In this post we explain the basics behind our paper “Leveraging EfficientNet and Contrastive Learning for Accurate Global-scale Location Estimation” […]
In this post, we explain the basics behind our paper “Operation-wise Attention Network for Tampering Localization Fusion”, which has been accepted for publication at this year’s Content-Based Multimedia Indexing conference (CBMI 2021).
The MediaEval Multimedia Evaluation benchmark was founded in 2008 as VideoCLEF and in 2011 became an independent benchmarking initiative. Each year it offers tasks that are related to multimedia retrieval, analysis, and exploration.
Towards the end of 2020, I had the opportunity to give a talk on Deepfakes in the 60th AI4EU WebCafe. […]
WeVerify is an EU granted project that aims to address the complex content verification challenges through a participatory verification approach, open-source algorithms, low-overhead human-in-the-loop machine learning and intuitive visualizations. The MeVer team leads the ‘Cross-modal Disinformation Detection and Content Verification’ work package and in collaboration with the University of Sheffield (USFD) have developed tools that will bring together features from text, images and videos to tackle the challenge of cross-modal disinformation detection and content verification.
In this post, we explain the basics behind our paper “Audio-based Near-Duplicate Video Retrieval with Audio Similarity Learning,” which has […]
It has been almost 2 months since the final deadline for the challenge on the Kaggle platform. Competition organizers have just finalized the standings (13th of June 2020) in the private leaderboard. A Kaggle staff member mentioned in a discussion that competition organizers took their time to validate winning submissions and ensure that they comply with the competition rules. This process resulted in the disqualification of the top-performing team due to the usage of external data without proper license. This caused a lot of disturbance among the Kaggle community mainly because the competition rules were vague.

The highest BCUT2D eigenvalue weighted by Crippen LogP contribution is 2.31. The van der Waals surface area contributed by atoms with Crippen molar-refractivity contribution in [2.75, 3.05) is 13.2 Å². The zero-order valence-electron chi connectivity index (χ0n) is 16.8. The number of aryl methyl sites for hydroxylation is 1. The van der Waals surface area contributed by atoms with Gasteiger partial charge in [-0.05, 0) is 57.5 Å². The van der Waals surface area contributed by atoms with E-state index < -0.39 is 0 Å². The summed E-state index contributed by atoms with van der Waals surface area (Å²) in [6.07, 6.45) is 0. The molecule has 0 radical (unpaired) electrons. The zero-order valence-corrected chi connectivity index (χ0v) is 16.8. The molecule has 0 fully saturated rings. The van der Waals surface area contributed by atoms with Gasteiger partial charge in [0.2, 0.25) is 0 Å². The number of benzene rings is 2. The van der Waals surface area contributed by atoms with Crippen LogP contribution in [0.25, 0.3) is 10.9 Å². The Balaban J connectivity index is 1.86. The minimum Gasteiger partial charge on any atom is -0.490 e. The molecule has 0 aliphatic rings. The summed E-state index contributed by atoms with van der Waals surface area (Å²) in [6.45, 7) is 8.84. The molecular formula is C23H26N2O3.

On the 24th of April 2020, a huge coronavirus-related hackathon started, the EUvsVirus Hackathon, organized by the European Commission. Over 20,900 people across the EU and beyond took part, with 2,150 solutions submitted in areas including health and life (898), business continuity (381), remote working and education (270), social and political cohesion (452), digital finance (75) and other challenges (83).
A lot of our research and development activities rely on large collections of web media content sourced from social media platforms, such as YouTube and Twitter, and then manually curated and annotated by our researchers with the purpose of creating “ground truth” datasets. This helps us train machine learning models on specific tasks and then benchmark those models along with competing approaches in order to select the best method per case.
Polychronis from the MeVer team had the opportunity to visit DeepTrace Labs, a company based in Amsterdam, focusing on deepfake detection. MeVer and DeepTrace have recently started collaborating on the problem of DeepFake detection, which MeVer faces in the context of the WeVerify project. As part of this collaboration, the two teams also joined forces to tackle the Kaggle’s DeepFake Detection Challenge. The goal of the challenge is to build effective solutions that can help detect DeepFakes and manipulated media. The final deadline for submissions is March 31, 2020.